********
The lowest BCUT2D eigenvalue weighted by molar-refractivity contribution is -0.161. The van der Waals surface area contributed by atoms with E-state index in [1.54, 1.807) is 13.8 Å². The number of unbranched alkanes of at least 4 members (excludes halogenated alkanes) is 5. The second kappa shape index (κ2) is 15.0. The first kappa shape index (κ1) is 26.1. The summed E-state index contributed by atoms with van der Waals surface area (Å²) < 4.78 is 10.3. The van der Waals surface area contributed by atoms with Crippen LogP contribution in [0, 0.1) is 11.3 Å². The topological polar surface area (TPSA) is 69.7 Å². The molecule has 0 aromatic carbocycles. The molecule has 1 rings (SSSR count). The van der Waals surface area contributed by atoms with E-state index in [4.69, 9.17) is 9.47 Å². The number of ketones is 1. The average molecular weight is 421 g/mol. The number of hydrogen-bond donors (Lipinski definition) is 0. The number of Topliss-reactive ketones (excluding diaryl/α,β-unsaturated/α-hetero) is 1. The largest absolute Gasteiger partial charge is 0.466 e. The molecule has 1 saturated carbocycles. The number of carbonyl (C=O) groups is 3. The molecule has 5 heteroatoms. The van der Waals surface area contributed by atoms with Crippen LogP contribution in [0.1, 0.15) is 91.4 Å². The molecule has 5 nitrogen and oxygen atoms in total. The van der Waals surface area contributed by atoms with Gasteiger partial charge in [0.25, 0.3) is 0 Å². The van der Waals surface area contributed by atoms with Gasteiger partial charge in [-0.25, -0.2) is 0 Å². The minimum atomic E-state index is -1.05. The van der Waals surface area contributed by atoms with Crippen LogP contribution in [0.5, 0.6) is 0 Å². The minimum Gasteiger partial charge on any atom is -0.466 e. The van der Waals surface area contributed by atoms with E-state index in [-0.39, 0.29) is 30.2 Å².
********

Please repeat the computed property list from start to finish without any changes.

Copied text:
The lowest BCUT2D eigenvalue weighted by molar-refractivity contribution is -0.161. The van der Waals surface area contributed by atoms with E-state index in [1.54, 1.807) is 13.8 Å². The number of unbranched alkanes of at least 4 members (excludes halogenated alkanes) is 5. The second kappa shape index (κ2) is 15.0. The first kappa shape index (κ1) is 26.1. The summed E-state index contributed by atoms with van der Waals surface area (Å²) < 4.78 is 10.3. The van der Waals surface area contributed by atoms with Crippen LogP contribution in [0, 0.1) is 11.3 Å². The topological polar surface area (TPSA) is 69.7 Å². The molecule has 0 aromatic carbocycles. The molecule has 1 rings (SSSR count). The van der Waals surface area contributed by atoms with E-state index in [4.69, 9.17) is 9.47 Å². The number of ketones is 1. The average molecular weight is 421 g/mol. The number of hydrogen-bond donors (Lipinski definition) is 0. The number of Topliss-reactive ketones (excluding diaryl/α,β-unsaturated/α-hetero) is 1. The largest absolute Gasteiger partial charge is 0.466 e. The molecule has 1 saturated carbocycles. The number of carbonyl (C=O) groups is 3. The molecule has 5 heteroatoms. The van der Waals surface area contributed by atoms with Crippen LogP contribution in [0.1, 0.15) is 91.4 Å². The molecule has 5 nitrogen and oxygen atoms in total. The van der Waals surface area contributed by atoms with Gasteiger partial charge in [0.25, 0.3) is 0 Å². The van der Waals surface area contributed by atoms with Gasteiger partial charge in [-0.25, -0.2) is 0 Å². The minimum atomic E-state index is -1.05. The van der Waals surface area contributed by atoms with Crippen LogP contribution in [0.5, 0.6) is 0 Å². The minimum Gasteiger partial charge on any atom is -0.466 e. The van der Waals surface area contributed by atoms with E-state index in [-0.39, 0.29) is 30.2 Å².